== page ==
The 100 day party may be over but I’m trying to find a moment to take stock of the progress I’ve made since my transplant. And I’m looking over the party pictures again and again.

For more about my 100-day milestone, watch this video.

Join me for a “live chat” on the New York Times today at 4pm EST!

19 Jul

Hi Friends!

Today, I will host an hour-long Facebook conversation on the New York Times about living with cancer in my 20s. The chat will take place beginning at 4 p.m. E.T. on the NYT Well Facebook page.

Join me if you can!

At 4 p.m. EST, go here to join the live chat:

Thanks and see some of you there!

(if you don’t have a Facebook account, you may have to sign up for one and click “Like” on the NYT Well Facebook page)

Am I a Cancer Survivor?

12 Jul


Photo Credit: Seamus McKiernan


It was the annual fund-raising event for the Hope Lodge, my temporary home after a bone marrow transplant. The host asked all the survivors to step forward from the crowd. I froze. I didn’t know if that word applied to me. What does it mean to be a survivor? I certainly didn’t feel like one. Not yet, anyway.

The first time anyone used the word “survivor” in reference to me, I had just been admitted to the bone marrow transplant unit of Memorial Sloan-Kettering Cancer Center. A nurse came into my hospital room to review the transplant calendar with me. The transplant had been looming on the horizon ever since my diagnosis with leukemia in May 2011. The nurse briefed me on the sequence of events: intensive chemotherapy, followed by the transplant, and then a four- to six-week hospitalization. I noticed something on the calendar that I hadn’t seen before.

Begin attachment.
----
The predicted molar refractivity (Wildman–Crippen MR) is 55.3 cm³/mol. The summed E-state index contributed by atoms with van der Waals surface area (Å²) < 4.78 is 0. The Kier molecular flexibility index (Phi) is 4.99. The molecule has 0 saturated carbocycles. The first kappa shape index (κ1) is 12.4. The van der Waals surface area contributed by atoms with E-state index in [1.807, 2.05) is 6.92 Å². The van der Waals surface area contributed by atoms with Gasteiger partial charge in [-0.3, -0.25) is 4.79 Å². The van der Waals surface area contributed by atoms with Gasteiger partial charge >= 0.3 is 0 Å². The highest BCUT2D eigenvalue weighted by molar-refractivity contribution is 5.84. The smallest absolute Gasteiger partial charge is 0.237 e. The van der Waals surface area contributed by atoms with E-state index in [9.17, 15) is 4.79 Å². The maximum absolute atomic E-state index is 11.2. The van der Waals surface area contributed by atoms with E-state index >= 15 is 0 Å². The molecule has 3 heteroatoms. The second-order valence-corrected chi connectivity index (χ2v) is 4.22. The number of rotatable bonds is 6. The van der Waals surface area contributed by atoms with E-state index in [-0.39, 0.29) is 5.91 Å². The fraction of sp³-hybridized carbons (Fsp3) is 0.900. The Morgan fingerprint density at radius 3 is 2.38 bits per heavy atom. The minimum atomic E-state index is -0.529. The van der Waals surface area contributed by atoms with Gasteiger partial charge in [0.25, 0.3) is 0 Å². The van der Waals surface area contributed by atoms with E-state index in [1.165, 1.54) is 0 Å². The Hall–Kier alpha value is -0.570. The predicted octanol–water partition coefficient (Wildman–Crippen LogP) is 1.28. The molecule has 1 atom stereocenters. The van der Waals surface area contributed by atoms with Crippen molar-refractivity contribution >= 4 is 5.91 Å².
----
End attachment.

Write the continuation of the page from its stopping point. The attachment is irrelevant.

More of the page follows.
“What’s that?” I asked her, pointing to a meeting scheduled for three months out. The box on the calendar was marked “Survivorship Meeting.” She explained that it was an orientation for patients navigating the world after a transplant. At first, I felt uncomfortable and then a little angry to see that the meeting was planned for three months away. It may as well have been set for 2015. It was hard to imagine ever getting there. As I tried to prepare for a life-threatening transplant to treat my life-threatening disease, I wondered if I would survive to attend the survivorship meeting.

In the cancer world, the term “survivor” is as ubiquitous as it is hard to define. Some cancer patients I’ve talked to feel that it’s too much territory to cover for a single word — every cancer patient has a different diagnosis, a different prognosis.

Continue reading, here.

Follow @suleikajaouad on Twitter and on her Facebook Page.

%d bloggers like this: